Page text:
Jeff Daniels’s New York pied-à-terre, a fourth-floor walk-up on the Upper West Side, could just as easily belong to the grandiose, tweedy writer he played in The Squid and the Whale. On one wall, there’s an antique poster of the Chelsea Hotel—no, not that Chelsea hotel but a bygone place in Daniels’s full-time home of Chelsea, Michigan, ten miles west of Ann Arbor. He’s run a theater there (the Purple Rose) for fifteen years, occasionally putting on his own plays. Now that he and his wife are about to become empty-nesters, Daniels is using his Manhattan apartment for its intended purpose: as a place to stay while he’s appearing on the New York stage (where he was last seen in 1993). He’s currently starring in Blackbird, a two-hander in which Alison Pill confronts him about an age-inappropriate relationship they shared a long time ago, as well as the new movie The Lookout. Daniels spoke to Boris Kachka about the problem with New York audiences, and why Farrelly brothers comedies should be considered art.
Is doing theater again a bit rough after all these years?
It’s the rehearsal process—man, you go deep. On the second day of rehearsals, I was ready to shoot it—my body was ready to shoot it. And then [director] Joe Mantello said, “No, you’re not.” The horse wanted to run. But on a movie set, you’re fighting the clock on a $75 million budget. Here, we’ve got three weeks of previews. And I really don’t care about an audience during previews.
Don’t you think you would have gotten more theater cred, for acting and for writing plays, if you hadn’t left New York in the mid-eighties?
If I’d stayed in New York, I don’t think I’d have survived as a playwright, with all the pressure and all the competition. I wanted to create my own theater company. I wasn’t interested in what New York thought about it.
Why haven’t more of your plays at the Purple Rose transferred over here?
One of my plays did come to New York [Apartment 3A], and that was fine. But if you want to see my plays, come and see them. If you want to put one up in New York, come here and put together one of my productions and then bring it to New York. There’s a lot of theater west of the Hudson.
Is there a difference between audiences at your theater and those in New York?
The midwestern audience dives in. They bought a ticket to see a play, and they’re committed to whatever it is we’re going to do: “Take me for a ride.” But reviews are so important in this town. You get a sense of the audience waiting to be told about what they just saw. And then when the reviews are raves, they can say, “Oh, that was a great play. I saw it in previews!” I want people to buy a ticket just for that play, just for that experience. I want the guy that loved Dumb and Dumber. I’ve got to turn him into a theatergoer.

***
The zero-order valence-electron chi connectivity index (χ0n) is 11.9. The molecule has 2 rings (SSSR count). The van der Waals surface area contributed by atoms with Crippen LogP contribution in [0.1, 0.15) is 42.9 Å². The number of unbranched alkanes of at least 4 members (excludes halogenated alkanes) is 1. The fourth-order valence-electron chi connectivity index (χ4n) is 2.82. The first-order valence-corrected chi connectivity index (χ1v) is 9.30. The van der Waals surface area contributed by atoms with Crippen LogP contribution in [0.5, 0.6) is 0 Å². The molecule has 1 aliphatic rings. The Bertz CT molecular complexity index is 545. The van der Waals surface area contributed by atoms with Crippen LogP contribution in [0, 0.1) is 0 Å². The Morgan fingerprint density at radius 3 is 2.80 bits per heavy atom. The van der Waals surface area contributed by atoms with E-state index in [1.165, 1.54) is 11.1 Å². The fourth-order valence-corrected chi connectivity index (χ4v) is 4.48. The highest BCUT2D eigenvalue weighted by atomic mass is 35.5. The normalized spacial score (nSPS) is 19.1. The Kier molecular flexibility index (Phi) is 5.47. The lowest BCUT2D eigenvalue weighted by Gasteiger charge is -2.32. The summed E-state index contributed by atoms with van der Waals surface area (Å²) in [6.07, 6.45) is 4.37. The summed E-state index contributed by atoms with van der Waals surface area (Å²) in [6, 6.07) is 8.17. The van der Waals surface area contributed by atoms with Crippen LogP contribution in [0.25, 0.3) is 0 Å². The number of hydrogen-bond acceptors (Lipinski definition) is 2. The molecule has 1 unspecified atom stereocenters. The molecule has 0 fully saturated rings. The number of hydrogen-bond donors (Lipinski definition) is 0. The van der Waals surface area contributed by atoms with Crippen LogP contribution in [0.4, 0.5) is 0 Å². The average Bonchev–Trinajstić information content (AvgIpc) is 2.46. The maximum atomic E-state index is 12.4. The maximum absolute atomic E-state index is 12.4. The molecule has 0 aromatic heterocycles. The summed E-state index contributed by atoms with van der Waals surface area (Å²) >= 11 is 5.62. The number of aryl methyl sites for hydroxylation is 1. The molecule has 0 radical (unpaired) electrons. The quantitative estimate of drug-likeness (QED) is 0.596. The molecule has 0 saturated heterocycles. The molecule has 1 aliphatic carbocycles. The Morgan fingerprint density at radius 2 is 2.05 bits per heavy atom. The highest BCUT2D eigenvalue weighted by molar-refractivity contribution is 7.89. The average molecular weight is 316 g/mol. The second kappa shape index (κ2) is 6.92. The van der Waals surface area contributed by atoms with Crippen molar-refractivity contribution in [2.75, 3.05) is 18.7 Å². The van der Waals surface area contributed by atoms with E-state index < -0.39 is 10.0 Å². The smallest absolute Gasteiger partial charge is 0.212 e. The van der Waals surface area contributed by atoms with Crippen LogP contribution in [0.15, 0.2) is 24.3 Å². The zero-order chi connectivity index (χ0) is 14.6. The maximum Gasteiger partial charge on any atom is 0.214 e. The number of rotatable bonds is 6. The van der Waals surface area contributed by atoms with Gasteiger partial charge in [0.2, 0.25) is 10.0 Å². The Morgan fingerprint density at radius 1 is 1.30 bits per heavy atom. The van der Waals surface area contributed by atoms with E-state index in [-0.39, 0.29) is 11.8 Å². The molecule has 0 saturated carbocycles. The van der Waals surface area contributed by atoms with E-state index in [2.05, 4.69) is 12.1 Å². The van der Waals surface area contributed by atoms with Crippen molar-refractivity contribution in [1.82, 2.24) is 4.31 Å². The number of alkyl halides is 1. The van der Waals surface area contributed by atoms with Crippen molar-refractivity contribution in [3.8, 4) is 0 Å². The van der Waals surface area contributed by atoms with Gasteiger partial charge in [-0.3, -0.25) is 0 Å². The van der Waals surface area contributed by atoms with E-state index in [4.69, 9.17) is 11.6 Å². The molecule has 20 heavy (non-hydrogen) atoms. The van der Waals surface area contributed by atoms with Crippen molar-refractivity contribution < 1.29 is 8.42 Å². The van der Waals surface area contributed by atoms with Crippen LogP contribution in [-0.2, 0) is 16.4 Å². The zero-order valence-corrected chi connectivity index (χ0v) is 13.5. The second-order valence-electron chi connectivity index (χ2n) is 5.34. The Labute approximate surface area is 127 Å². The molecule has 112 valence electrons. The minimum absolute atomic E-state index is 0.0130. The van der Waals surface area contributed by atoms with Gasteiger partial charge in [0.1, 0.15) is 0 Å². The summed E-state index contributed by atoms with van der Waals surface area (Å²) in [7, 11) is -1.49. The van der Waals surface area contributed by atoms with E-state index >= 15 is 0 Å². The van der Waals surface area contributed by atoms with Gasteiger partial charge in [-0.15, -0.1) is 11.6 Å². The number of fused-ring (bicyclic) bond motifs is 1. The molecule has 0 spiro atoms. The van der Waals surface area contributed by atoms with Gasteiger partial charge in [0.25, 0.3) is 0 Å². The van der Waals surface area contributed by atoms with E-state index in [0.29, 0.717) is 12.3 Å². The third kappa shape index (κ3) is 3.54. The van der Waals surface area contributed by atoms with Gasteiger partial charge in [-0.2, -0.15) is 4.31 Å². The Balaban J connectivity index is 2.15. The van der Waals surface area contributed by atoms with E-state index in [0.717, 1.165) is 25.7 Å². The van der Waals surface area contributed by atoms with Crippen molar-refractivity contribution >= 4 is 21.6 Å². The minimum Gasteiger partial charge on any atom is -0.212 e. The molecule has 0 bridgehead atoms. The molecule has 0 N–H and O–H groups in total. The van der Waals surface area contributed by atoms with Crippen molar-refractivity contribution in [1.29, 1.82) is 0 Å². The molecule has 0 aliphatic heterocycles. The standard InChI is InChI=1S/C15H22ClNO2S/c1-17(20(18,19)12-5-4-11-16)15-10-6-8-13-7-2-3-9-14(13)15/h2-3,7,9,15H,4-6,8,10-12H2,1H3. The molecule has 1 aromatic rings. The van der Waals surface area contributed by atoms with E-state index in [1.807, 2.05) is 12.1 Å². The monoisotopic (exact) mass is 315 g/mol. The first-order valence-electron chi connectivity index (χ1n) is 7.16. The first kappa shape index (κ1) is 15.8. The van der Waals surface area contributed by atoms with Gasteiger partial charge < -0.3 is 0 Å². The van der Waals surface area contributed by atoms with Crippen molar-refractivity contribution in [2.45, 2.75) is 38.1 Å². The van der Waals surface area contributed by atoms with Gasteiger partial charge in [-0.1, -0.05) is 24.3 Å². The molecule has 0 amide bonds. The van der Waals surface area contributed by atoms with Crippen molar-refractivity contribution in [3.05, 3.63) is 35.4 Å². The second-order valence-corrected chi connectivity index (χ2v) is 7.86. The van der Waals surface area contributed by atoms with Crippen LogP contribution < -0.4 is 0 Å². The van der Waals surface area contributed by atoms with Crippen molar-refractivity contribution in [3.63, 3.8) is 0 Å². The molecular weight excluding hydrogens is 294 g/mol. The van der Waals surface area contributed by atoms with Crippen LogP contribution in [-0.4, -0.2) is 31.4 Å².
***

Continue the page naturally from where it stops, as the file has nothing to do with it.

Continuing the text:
Oh, yeah, Dumb and Dumber. Did all those fart jokes hurt your reputation?
You lose your membership in the serious-actors club, so it took me a long time to get over that.
Apparently you have, but you’re still playing unsavory characters. There was The Squid and the Whale, and your Blackbird character is arguably a pedophile.
Maybe I just flee from the image of the really nice guy from down the street that they want me to play. Maybe it’s a gene I’m missing, because there are a lot of actors that would insist on redemption. They’d say, “Can we have that scene in the hospital, where he apologizes for everything he’s done, and everyone’s okay with it, and everything’s restored?” I never have that conversation.
Your character in The Lookout is sort of a blind live-in guidance counselor. Playing blind couldn’t have been easy.
It’s high-stakes make-believe. But the research helped immensely. And when I had sunglasses on, I just closed my eyes.
A bit more challenging than Dumb and Dumber, I’d imagine.
Yeah, but I visited Walter Reed in February and met these vets with horrible injuries. And every single one of them knew Dumb and Dumber. It made them laugh. You can’t tell me it doesn’t matter when a guy with no legs and half a face is laughing through his painkillers, reenacting a scene from Dumb and Dumber. That’s art.